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Vaughan

Old Broads Engines

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You live and learn. The 1200 super that I taked about was not a 105E it was a 123E.Screenshot_20180724-155138.thumb.png.a71689f1e8edd273b60cfc37938294c6.png

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39 minutes ago, LondonRascal said:

Interesting reading this.  I have always wondered about mechanical engineering, but growing up was more into electrical stuff and later computers and so on but it did not stop me always wanting to look at the boats engines.

It was often the case that on the first night moored up I would be down there looking about, inspecting, wondering what did what and the like. Way back then I had a preference, I preferred the BMC over the Perkins they ran smoother and did not seem so 'smelly'. 

What is really rather amazing is while relativity few vehicles exist with these engines now, there are many many boats not just on the Broads who have these engines still going strong, some have been completed restored to as original condition by specialists and will probably outlive the boats they are installed in rather than die.

One thing I have noticed is the sounds of engines have changed so much. Modern hire boats have modern engines, they run smoother and quieter and often also have more complex waterlocks to further reduce the noise coming out the exhaust. Since a great deal of new boats are run with hydraulic motors run off the engine you get a gentle whine as they pass, but every so often an older boat will come alone with an old Perkins or BMC with their distinct note - they may have passed you by any minutes ago but you will still hear the engine note change as they increase revs - that to me represents the sound of the Broads and boating and I while I may be all for modernity, frankly it would not be the same without those old exhaust notes out on the water.

I heard Broadland Wave being given some proper welly whilst manouvering in HWs the other week, real old school exhaust bark, took me right back to my earliest broads memories, very nostalgic..,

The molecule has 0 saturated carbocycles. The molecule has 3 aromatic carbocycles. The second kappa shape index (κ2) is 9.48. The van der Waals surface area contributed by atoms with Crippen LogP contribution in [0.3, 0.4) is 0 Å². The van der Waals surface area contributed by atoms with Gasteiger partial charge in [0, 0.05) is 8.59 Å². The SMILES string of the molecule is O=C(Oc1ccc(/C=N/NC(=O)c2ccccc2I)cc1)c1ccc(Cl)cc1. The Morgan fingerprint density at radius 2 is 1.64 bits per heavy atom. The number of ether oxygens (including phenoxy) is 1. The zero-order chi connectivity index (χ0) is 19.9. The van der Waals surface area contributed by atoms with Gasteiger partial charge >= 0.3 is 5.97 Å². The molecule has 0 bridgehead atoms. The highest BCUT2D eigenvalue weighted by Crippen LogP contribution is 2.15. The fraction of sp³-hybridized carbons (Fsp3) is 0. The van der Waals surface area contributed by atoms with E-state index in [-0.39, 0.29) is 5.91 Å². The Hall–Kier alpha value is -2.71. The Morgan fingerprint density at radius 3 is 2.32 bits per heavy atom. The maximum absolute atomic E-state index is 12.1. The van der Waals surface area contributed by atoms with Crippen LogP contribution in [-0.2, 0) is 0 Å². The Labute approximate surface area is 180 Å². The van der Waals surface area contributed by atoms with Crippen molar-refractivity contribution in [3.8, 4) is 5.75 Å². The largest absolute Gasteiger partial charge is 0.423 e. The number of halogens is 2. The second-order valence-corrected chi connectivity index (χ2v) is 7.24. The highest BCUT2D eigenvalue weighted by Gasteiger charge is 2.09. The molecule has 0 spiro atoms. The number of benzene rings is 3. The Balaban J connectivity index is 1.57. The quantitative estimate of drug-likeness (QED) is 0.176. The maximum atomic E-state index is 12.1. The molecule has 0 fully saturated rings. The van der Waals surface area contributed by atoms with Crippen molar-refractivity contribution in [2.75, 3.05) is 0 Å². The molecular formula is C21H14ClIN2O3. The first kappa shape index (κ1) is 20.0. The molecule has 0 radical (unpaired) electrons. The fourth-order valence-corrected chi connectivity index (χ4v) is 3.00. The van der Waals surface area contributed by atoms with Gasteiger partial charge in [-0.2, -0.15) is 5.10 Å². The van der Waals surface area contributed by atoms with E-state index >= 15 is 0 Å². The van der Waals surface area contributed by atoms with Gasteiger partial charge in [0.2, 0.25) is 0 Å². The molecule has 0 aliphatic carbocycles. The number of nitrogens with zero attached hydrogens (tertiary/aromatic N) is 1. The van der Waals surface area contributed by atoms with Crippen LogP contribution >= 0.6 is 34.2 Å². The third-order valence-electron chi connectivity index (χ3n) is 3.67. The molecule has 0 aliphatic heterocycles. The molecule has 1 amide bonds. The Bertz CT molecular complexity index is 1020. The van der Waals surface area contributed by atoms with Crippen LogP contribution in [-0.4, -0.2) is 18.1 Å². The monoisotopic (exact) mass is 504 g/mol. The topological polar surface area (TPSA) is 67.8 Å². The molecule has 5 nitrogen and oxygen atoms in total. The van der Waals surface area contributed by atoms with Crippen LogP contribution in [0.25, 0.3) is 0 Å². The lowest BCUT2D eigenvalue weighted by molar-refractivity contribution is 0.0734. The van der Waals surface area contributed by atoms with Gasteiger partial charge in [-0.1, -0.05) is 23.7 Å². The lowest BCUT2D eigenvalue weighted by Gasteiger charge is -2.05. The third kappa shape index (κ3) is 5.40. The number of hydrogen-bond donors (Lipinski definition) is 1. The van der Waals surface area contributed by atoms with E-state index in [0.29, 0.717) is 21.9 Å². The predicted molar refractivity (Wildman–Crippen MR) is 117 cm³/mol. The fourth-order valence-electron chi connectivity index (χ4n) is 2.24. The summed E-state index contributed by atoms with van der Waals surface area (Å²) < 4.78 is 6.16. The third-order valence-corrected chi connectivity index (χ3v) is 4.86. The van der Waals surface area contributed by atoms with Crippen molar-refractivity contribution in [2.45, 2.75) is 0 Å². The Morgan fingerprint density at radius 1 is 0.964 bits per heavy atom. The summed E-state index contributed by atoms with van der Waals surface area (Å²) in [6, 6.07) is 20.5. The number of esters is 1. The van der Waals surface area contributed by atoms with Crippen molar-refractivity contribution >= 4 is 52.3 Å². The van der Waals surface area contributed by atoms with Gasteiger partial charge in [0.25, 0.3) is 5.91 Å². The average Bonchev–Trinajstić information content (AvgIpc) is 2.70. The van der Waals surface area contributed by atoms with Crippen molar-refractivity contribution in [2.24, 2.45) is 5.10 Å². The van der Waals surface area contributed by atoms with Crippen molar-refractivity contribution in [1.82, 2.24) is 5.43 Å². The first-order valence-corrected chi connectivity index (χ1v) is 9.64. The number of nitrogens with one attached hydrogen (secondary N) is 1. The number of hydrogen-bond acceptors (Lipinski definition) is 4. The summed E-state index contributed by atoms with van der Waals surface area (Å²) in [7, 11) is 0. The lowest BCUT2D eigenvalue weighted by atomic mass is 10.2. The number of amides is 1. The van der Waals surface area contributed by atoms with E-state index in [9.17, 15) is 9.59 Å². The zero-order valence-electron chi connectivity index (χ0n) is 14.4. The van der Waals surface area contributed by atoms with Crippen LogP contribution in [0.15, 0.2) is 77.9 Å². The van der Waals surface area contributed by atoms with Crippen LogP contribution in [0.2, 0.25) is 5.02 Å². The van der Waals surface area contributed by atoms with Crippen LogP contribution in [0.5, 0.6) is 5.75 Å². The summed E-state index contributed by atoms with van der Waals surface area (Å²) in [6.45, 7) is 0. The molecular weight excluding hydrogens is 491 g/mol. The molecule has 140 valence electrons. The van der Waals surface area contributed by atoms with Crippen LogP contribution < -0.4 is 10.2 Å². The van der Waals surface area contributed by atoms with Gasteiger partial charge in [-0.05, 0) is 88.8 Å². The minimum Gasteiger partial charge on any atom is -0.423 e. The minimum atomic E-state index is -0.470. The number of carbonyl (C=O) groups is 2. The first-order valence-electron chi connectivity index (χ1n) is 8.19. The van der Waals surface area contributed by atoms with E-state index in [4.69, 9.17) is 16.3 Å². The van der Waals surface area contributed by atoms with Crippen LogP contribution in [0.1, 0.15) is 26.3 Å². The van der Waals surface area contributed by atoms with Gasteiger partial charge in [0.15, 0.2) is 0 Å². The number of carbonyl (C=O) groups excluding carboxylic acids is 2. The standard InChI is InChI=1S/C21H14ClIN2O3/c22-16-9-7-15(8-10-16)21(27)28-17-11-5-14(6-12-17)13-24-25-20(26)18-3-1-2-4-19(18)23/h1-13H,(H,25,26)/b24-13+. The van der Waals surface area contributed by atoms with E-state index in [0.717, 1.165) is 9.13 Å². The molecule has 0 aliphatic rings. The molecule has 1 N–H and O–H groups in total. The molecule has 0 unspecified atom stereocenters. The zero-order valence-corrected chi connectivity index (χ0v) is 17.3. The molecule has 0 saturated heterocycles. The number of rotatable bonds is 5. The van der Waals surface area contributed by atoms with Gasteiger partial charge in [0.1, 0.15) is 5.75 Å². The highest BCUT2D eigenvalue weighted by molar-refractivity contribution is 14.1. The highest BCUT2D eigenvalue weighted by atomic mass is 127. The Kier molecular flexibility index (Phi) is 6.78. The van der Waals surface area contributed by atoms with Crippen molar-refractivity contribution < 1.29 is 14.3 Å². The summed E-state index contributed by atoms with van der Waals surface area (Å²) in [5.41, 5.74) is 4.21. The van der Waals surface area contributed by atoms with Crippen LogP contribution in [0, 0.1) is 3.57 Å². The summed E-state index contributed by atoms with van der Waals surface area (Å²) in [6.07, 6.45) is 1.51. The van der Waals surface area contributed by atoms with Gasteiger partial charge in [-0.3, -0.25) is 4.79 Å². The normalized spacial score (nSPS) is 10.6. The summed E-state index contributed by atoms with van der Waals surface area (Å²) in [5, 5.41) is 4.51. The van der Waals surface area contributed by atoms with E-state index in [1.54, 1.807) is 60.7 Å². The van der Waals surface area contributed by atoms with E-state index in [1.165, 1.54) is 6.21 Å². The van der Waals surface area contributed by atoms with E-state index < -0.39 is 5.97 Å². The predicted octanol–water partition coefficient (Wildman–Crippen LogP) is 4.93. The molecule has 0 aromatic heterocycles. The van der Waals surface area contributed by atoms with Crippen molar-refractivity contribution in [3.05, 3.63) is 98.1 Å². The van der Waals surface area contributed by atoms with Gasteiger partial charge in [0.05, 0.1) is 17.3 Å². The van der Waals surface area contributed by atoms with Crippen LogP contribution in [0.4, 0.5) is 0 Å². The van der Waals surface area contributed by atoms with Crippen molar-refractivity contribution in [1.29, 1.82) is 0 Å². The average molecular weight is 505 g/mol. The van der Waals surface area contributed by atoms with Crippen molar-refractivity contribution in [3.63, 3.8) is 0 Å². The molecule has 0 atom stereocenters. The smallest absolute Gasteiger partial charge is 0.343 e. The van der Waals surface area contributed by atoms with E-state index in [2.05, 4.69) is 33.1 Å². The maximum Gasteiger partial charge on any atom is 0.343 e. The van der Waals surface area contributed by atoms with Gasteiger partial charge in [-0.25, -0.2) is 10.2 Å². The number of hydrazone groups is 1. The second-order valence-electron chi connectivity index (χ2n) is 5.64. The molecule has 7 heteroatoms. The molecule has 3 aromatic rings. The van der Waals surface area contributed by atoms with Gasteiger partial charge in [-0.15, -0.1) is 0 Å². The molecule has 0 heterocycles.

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And the Borg Warner gearbox was a war time requirement for a gear box for landing craft they wanted one that could be thrown in reverse from full a head Borg Warner adapted there three speed automatic car gear box to first and reverse gears only expensive but boat hire proof until hydraulic drive came along.John

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4 minutes ago, WherryNice said:

Oh eck! could a nice mod please remove the duplicates please, thanks and sorry:default_unsure:

Done

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I remember much huffing and puffing (and no doubt under-breath swearing) as my uncles grappled with the dash-mounted throttle and floor mounted gear lever on the old Ripplecraft boats! Intricate mooring basin manouevring was nigh on impossible, especially as the old woodies wouldn't "spin" on the water, like modern lightweights. Ahead with throttle meant "AHEAD", not "stay here and spin on the spot".

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The BMC 1800 cc diesel was a marinised Sherpa van engine many of which were built under licence in Turkey. Ours is still running well after nearly 40 years of use in France,  on the Thames and now the Broads. 

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1 hour ago, StillCruising said:

The BMC 1800 cc diesel was a marinised Sherpa van engine many of which were built under licence in Turkey. Ours is still running well after nearly 40 years of use in France,  on the Thames and now the Broads. 

Ah, the Sherpa van...the black Mariah, when we all used to be scared of coppers! 

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All this talk of old engines and boats takes me back. When I was at school in the early 60's a classmate's uncle had an MTB at Newhaven. the story was that he had bought it from someone who had started to convert it into a live aboard but  having 'remodelled' some of the superstructure and interior abandoned the project. My friends uncle and father changed it about again with the intention of using it for fishing trips. They fitted or more likely had fitted two huge diesel  ex lorry engines which I seem to remember were 6 cylinder, I don't know about the drive train. The things that I do remember was the sudden disappearance of Newhaven in a cloud of smoke when the engines were started up and the wonderful exhaust sound that  accompanied it. In fact when the engines had warmed up and stopped smoking it had a fair turn of speed but regrettably the size of the engines was not matched by their reliability, and although you went out on two engines you often came back on one. The creature comforts were primitive to say the least there were a couple of camping type cookers in a gimbal mounted box to heat water for a brew and galvanised iron bucket type Elsen type toilet with a wooden seat which was fixed to the floor with a couple of wing nuts which were undone when it  requiring emptying. This was later replaced with a proper sea toilet, possibly the original which was regarded as great luxury and certainly appreciated by its users. In the days before elf and safety it was a terrific  and eagerly awaited adventure to go out for a days sea fishing on it and bring back a few fish  for mum.  I have often wondered what those engines actually were an indeed what happened to the boat.